STRASBOURG, France (CNN) -- America's NATO allies in Afghanistan are committing 5,000 more troops to the fight against the Taliban, White House spokesman Robert Gibbs said Saturday.
British Prime Minister Gordon Brown, President Obama, French President Nicolas Sarkozy Saturday in France.
Around 3,000 forces from allied and partner nations will provide security leading up to Afghan elections later this year. Of the 3,000, the major contributors will be Britain, with 900, and Germany and Spain, with 600 each.
About 1,400 to 2,000 soldiers will be deployed for 70 embedded training teams needed to help build up the Afghan National Army to a size of 134,000.
A training team would include 20 to 40 soldiers who provide mentoring to Afghan soldiers in the fields. Eleven countries are contributing to these teams.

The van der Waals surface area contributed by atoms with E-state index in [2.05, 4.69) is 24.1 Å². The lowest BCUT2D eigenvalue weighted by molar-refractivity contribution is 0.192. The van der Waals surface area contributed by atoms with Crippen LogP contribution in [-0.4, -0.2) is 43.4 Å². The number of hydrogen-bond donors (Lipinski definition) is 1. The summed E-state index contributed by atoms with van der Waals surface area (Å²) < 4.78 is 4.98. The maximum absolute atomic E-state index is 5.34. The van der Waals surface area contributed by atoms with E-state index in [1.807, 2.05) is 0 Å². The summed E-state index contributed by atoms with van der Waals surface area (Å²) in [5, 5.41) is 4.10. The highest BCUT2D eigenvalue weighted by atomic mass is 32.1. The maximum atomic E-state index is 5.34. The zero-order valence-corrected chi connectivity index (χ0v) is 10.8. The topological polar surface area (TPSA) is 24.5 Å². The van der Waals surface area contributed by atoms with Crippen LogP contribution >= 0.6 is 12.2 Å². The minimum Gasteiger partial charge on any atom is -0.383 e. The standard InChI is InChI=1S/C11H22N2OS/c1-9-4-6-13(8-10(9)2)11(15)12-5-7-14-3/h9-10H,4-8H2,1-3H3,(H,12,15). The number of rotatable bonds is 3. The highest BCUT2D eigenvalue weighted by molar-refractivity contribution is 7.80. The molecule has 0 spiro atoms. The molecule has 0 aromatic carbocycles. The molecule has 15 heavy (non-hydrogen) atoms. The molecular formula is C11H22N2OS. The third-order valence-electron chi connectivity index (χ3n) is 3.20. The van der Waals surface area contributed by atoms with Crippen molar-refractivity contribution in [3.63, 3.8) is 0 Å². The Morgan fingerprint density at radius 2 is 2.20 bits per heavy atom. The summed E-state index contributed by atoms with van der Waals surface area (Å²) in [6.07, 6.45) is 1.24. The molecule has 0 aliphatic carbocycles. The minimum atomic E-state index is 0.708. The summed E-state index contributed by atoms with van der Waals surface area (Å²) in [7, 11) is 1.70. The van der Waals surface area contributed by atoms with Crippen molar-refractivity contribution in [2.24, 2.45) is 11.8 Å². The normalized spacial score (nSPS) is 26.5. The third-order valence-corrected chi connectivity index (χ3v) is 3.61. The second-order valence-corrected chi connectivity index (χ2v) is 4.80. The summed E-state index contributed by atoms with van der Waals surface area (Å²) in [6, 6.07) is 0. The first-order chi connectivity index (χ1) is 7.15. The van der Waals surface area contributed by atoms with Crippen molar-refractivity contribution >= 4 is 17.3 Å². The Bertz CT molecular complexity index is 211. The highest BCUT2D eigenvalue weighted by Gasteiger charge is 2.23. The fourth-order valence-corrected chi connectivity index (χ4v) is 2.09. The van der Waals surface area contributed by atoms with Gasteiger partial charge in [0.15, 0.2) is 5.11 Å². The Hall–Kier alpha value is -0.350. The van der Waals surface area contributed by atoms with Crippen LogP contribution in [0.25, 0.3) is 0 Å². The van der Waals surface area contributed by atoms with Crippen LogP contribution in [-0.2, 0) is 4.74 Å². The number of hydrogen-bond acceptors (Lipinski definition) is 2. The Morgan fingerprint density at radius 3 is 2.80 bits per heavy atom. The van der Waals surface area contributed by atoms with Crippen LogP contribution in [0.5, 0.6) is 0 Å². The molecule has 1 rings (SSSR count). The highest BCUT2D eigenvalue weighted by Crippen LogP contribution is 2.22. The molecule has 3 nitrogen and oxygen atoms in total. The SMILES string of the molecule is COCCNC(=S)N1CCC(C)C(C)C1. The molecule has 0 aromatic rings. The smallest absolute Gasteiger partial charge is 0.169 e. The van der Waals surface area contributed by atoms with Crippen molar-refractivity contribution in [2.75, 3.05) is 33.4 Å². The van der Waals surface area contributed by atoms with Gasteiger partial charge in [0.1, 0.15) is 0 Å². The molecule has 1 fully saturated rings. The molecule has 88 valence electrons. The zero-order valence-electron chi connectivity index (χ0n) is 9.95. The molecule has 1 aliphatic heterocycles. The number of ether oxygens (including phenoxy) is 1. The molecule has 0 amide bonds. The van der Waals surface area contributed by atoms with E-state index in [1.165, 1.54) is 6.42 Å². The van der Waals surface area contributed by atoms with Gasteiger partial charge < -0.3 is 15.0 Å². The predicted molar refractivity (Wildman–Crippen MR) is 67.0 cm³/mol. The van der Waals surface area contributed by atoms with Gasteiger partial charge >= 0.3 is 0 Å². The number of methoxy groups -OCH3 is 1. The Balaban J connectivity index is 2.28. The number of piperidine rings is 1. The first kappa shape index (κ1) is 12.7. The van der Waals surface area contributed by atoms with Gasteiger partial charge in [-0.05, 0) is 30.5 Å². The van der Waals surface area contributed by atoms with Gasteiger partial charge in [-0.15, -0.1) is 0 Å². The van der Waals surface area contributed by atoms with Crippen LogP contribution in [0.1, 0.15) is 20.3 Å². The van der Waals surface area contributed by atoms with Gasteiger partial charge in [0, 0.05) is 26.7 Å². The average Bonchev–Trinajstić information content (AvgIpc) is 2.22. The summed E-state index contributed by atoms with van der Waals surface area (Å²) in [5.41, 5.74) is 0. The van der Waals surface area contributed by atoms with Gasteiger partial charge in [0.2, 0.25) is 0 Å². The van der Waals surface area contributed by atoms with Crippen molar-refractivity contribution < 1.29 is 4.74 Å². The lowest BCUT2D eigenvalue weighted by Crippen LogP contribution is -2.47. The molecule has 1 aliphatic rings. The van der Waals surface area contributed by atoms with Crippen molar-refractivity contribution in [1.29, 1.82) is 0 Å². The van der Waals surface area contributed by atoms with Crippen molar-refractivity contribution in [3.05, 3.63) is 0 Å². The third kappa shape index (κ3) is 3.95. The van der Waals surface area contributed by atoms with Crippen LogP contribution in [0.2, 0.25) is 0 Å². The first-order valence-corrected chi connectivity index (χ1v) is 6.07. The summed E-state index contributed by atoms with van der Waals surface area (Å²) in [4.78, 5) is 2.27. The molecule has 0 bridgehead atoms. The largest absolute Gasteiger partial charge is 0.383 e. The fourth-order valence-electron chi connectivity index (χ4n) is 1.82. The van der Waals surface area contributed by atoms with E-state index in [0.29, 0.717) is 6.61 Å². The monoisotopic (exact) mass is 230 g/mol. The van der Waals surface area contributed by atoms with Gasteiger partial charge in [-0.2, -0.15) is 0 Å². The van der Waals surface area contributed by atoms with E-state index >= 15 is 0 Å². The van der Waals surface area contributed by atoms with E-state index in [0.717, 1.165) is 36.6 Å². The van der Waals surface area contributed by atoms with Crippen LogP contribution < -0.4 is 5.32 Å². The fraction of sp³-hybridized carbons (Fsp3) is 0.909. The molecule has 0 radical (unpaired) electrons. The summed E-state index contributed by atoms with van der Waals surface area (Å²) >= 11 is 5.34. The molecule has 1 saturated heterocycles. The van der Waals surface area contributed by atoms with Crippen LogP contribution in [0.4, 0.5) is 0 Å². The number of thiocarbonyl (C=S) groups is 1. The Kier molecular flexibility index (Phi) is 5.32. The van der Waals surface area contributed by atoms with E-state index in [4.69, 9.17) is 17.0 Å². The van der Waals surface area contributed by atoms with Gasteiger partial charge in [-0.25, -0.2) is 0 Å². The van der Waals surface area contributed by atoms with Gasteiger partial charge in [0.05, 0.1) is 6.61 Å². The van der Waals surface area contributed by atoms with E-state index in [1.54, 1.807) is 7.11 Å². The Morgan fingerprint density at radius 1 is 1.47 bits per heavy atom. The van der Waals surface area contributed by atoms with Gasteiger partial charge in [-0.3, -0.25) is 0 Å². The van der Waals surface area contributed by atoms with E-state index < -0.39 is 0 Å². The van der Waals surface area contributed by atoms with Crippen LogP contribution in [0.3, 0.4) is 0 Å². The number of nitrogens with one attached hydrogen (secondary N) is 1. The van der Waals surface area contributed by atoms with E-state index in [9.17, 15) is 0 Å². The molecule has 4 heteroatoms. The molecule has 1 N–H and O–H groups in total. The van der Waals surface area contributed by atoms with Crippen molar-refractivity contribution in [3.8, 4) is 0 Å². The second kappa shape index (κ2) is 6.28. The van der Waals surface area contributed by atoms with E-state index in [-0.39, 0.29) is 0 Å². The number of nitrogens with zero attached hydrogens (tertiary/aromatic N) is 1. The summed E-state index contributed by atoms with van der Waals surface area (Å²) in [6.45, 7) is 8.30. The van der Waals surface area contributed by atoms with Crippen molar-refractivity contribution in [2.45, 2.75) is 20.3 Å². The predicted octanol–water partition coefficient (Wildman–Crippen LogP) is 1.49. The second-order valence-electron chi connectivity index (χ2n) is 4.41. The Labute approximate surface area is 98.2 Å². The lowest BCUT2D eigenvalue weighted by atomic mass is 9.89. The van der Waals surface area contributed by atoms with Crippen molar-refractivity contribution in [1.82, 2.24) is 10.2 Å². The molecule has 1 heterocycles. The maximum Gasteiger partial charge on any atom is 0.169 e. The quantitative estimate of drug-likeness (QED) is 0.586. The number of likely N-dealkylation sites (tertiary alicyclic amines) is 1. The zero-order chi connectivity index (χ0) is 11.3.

More than 400 new paramilitary trainers and mentors will be training Afghan National Police, NATO's first commitment to Afghan police training. Of those, 300 will be French and 100 will be Italian.
This comes as NATO's Supreme Allied Command asked for 20,000 additional troops to aid security ahead of the elections.
President Barack Obama has ordered the deployment of 17,000 troops to fight the Taliban in the south and the east and 4,000 more to train Afghan troops.
"Allies strongly endorsed President Obama's strategy for Afghanistan, reaffirming and building on the strategic consensus achieved at the March 31 International Conference on Afghanistan in The Netherlands," the White House said. Watch how insurgents have been attacking U.S. Marines »
NATO also backed expanding the NATO Afghan National Army Trust Fund to include sustainment costs for an expanded Afghan National Army. NATO is committing $100 million to the fund.
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